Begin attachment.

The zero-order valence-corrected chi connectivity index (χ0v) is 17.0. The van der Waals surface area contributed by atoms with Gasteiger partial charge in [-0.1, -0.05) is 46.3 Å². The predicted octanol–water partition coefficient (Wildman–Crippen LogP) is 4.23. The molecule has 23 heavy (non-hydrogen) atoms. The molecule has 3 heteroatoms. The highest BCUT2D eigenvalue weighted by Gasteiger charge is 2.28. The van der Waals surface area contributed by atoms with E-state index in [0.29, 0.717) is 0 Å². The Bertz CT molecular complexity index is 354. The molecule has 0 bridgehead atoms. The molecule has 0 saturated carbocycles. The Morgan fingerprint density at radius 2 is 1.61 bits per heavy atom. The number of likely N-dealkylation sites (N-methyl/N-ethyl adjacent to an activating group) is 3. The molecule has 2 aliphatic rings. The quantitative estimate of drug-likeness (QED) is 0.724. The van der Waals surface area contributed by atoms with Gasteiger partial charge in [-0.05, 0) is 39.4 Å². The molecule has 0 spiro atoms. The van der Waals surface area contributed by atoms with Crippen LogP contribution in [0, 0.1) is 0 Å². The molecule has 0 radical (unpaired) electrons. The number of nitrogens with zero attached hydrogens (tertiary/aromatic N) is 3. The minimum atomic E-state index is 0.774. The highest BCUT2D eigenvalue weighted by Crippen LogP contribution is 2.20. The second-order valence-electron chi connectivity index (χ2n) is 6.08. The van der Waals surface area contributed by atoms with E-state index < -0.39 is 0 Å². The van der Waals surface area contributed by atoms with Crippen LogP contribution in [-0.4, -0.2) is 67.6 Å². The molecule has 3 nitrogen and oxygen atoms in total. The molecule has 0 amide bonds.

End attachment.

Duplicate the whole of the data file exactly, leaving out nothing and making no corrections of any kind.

The zero-order valence-corrected chi connectivity index (χ0v) is 17.0. The van der Waals surface area contributed by atoms with Gasteiger partial charge in [-0.1, -0.05) is 46.3 Å². The predicted octanol–water partition coefficient (Wildman–Crippen LogP) is 4.23. The molecule has 23 heavy (non-hydrogen) atoms. The molecule has 3 heteroatoms. The highest BCUT2D eigenvalue weighted by Gasteiger charge is 2.28. The van der Waals surface area contributed by atoms with E-state index in [0.29, 0.717) is 0 Å². The Bertz CT molecular complexity index is 354. The molecule has 0 bridgehead atoms. The molecule has 0 saturated carbocycles. The Morgan fingerprint density at radius 2 is 1.61 bits per heavy atom. The number of likely N-dealkylation sites (N-methyl/N-ethyl adjacent to an activating group) is 3. The molecule has 2 aliphatic rings. The quantitative estimate of drug-likeness (QED) is 0.724. The van der Waals surface area contributed by atoms with Gasteiger partial charge in [-0.05, 0) is 39.4 Å². The molecule has 0 spiro atoms. The van der Waals surface area contributed by atoms with Crippen LogP contribution in [0, 0.1) is 0 Å². The molecule has 0 radical (unpaired) electrons. The number of nitrogens with zero attached hydrogens (tertiary/aromatic N) is 3. The minimum atomic E-state index is 0.774. The highest BCUT2D eigenvalue weighted by Crippen LogP contribution is 2.20. The second-order valence-electron chi connectivity index (χ2n) is 6.08. The van der Waals surface area contributed by atoms with E-state index < -0.39 is 0 Å². The van der Waals surface area contributed by atoms with Crippen LogP contribution in [-0.4, -0.2) is 67.6 Å². The molecule has 3 nitrogen and oxygen atoms in total. The molecule has 0 amide bonds.